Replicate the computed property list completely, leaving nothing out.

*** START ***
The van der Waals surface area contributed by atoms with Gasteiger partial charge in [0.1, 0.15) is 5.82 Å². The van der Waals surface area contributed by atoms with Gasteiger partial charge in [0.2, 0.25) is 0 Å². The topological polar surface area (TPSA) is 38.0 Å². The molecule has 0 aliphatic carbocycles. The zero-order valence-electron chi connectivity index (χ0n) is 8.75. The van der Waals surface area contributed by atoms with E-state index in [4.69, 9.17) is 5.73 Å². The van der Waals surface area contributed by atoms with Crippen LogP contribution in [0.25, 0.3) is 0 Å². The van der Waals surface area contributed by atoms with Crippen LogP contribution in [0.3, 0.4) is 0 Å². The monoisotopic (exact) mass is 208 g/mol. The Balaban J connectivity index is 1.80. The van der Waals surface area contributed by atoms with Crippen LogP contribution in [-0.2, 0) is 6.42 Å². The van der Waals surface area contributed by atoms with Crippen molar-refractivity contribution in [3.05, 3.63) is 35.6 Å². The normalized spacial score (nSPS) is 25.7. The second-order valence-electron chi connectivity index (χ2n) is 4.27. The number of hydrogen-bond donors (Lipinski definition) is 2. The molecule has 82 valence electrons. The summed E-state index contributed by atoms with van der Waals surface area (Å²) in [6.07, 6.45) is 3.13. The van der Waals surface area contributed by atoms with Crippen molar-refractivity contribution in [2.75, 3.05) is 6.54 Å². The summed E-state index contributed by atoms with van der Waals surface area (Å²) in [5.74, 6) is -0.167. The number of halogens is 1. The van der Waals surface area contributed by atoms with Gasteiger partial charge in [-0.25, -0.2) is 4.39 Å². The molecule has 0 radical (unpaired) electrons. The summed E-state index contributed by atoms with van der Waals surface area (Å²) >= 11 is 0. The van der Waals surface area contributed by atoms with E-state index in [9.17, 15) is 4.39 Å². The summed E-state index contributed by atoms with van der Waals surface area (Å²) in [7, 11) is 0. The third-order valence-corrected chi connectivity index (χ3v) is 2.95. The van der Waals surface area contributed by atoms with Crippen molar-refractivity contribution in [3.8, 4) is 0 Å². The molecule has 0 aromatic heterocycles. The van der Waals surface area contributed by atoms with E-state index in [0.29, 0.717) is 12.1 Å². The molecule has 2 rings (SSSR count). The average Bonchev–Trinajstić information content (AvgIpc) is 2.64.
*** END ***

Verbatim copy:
The van der Waals surface area contributed by atoms with Gasteiger partial charge in [0.1, 0.15) is 5.82 Å². The van der Waals surface area contributed by atoms with Gasteiger partial charge in [0.2, 0.25) is 0 Å². The topological polar surface area (TPSA) is 38.0 Å². The molecule has 0 aliphatic carbocycles. The zero-order valence-electron chi connectivity index (χ0n) is 8.75. The van der Waals surface area contributed by atoms with E-state index in [4.69, 9.17) is 5.73 Å². The van der Waals surface area contributed by atoms with Crippen LogP contribution in [0.25, 0.3) is 0 Å². The van der Waals surface area contributed by atoms with Crippen LogP contribution in [0.3, 0.4) is 0 Å². The monoisotopic (exact) mass is 208 g/mol. The Balaban J connectivity index is 1.80. The van der Waals surface area contributed by atoms with Crippen LogP contribution in [-0.2, 0) is 6.42 Å². The van der Waals surface area contributed by atoms with Crippen molar-refractivity contribution in [3.05, 3.63) is 35.6 Å². The normalized spacial score (nSPS) is 25.7. The second-order valence-electron chi connectivity index (χ2n) is 4.27. The number of hydrogen-bond donors (Lipinski definition) is 2. The molecule has 82 valence electrons. The summed E-state index contributed by atoms with van der Waals surface area (Å²) in [6.07, 6.45) is 3.13. The van der Waals surface area contributed by atoms with Crippen molar-refractivity contribution in [2.75, 3.05) is 6.54 Å². The summed E-state index contributed by atoms with van der Waals surface area (Å²) in [5.74, 6) is -0.167. The number of halogens is 1. The van der Waals surface area contributed by atoms with Gasteiger partial charge in [-0.25, -0.2) is 4.39 Å². The molecule has 0 radical (unpaired) electrons. The summed E-state index contributed by atoms with van der Waals surface area (Å²) >= 11 is 0. The van der Waals surface area contributed by atoms with E-state index in [9.17, 15) is 4.39 Å². The summed E-state index contributed by atoms with van der Waals surface area (Å²) in [7, 11) is 0. The third-order valence-corrected chi connectivity index (χ3v) is 2.95. The van der Waals surface area contributed by atoms with Crippen molar-refractivity contribution in [3.8, 4) is 0 Å². The molecule has 0 aromatic heterocycles. The van der Waals surface area contributed by atoms with E-state index in [0.29, 0.717) is 12.1 Å². The molecule has 2 rings (SSSR count). The average Bonchev–Trinajstić information content (AvgIpc) is 2.64.